Taelor Joseph Marks
When I try to think of a comparison to what my life has been like since my son was murdered, I think of the barbaric ancient Mayan custom of human sacrifice where the victim’s heart is skillfully and savagely ripped from the chest while still beating. I think of the split second that the victim is conscious of the physical hole where his beating heart used to be and that instant is the closest I can come to explaining what the past seven years has been like for me since my beautiful boy, Taelor Joseph Marks, age 17 years, 9 months and 8 days was murdered.
My son has his fair share of teenage angst. He even had “We’re living in a psycho world” tattooed on his forearm. Shortly before his death he told me he wanted to have that tattoo lazered off because he no longer believed its words.
Since he had gotten the tattoo he had come to peace with not having a father present in his life, he had began working at 15 and paid his car insurance, cell phone and gas bills. He had gotten an academic achievement award in high school, which was an impressive milestone for a kid with dyslexia and ADD.
He had met and fallen in love with a beautiful and intelligent girl, with whom he had a stable mature relationship. They had mapped out thoughtful plans for an amazing future together which they had shared with me.
My son had crossed the bridge from unsure teenager to confident young man. He was eager to embrace his adulthood, looking forward to one day becoming the father he had never had. Instead he and his girlfriend were murdered. They fought to the death in attempts to save each other. They died because a stranger was envious of their love.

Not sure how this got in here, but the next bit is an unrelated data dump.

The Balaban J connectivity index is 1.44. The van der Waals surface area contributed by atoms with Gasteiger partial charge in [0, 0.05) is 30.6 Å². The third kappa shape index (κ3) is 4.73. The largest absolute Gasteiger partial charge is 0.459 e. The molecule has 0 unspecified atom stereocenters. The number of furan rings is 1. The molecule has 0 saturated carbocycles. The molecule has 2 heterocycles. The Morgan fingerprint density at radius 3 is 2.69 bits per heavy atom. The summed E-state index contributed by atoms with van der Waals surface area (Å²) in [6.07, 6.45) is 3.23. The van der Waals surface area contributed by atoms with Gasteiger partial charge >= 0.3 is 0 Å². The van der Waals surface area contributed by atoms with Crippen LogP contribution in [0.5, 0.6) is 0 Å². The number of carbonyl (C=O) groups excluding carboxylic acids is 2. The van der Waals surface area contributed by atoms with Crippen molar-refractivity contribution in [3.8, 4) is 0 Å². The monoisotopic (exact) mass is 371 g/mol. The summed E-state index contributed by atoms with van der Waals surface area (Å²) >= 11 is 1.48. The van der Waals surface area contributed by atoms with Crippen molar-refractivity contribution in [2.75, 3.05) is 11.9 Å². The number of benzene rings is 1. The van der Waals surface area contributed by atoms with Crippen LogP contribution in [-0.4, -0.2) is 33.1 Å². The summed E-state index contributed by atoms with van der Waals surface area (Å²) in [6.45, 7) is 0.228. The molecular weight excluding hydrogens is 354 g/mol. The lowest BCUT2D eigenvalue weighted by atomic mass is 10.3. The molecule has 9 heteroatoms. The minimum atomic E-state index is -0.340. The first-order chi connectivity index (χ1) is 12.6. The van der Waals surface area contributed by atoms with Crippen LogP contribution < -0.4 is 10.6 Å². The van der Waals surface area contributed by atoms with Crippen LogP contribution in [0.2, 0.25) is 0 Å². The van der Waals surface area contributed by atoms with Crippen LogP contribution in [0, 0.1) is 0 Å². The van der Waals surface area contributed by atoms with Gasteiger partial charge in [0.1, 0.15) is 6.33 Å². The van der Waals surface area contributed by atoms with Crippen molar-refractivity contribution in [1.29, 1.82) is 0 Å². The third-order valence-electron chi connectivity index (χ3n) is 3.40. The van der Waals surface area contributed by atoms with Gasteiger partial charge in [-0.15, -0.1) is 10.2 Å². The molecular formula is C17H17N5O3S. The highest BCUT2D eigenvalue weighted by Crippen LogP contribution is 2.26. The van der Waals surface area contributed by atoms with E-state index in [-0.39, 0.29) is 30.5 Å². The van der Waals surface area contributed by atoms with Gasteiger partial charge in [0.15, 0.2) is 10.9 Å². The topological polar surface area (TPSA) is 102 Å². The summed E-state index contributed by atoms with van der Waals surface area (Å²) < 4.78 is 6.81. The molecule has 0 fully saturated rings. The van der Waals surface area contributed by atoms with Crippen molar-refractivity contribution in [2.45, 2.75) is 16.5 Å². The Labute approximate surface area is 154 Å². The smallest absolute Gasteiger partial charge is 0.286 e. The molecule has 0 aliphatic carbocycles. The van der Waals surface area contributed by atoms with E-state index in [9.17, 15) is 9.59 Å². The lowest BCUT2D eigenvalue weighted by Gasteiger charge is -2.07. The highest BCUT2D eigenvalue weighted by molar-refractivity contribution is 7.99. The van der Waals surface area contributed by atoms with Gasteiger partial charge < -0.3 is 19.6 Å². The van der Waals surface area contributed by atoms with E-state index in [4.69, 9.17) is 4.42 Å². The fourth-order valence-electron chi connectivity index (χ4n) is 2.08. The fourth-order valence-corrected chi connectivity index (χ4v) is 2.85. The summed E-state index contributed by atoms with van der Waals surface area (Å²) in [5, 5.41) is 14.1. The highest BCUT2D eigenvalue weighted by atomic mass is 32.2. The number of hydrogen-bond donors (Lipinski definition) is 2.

On March 8, 2001, not only was Taelor and Josie murdered, but my parents, Dick and Jane Larson were also killed. My family home became one of the worst crime scenes in King County’s history. Almost my entire family was wiped out! My parent’s story is told at another table.
The story of my son Taelor’s life is one of love and compassion, hard knocks and well earned victories. It’s not the story they tell in the news. The story they tell is of his death, and it is so far removed from who he was and who we were as a family that is barely seems real, until I reach down and feel the emptiness where my heart used to be.
As I walk this survivor’s journey, Families and Friends continues to be present with me wherever my pain and grief takes me. They are my voice when I am present or not. Families and Friends are like having a guardian angel – one that you can see!!!
In March 2009, it will be (8) years and the judicial aspects of this event are still unresolved, just as the reality of it is unresolved in my heart.
I have attended Families and Friends peer support group in King County. I have marched in their rally during National Crime Victims Rights Week in Olympia. My advocate has attended the dozens of hearings over the years whether I am there or not.
Though it is devastatingly lonely, I do not have to go through it alone. I’ve often asked “where would I be today if not for this wonderful organization.”
Taelor Joseph Marks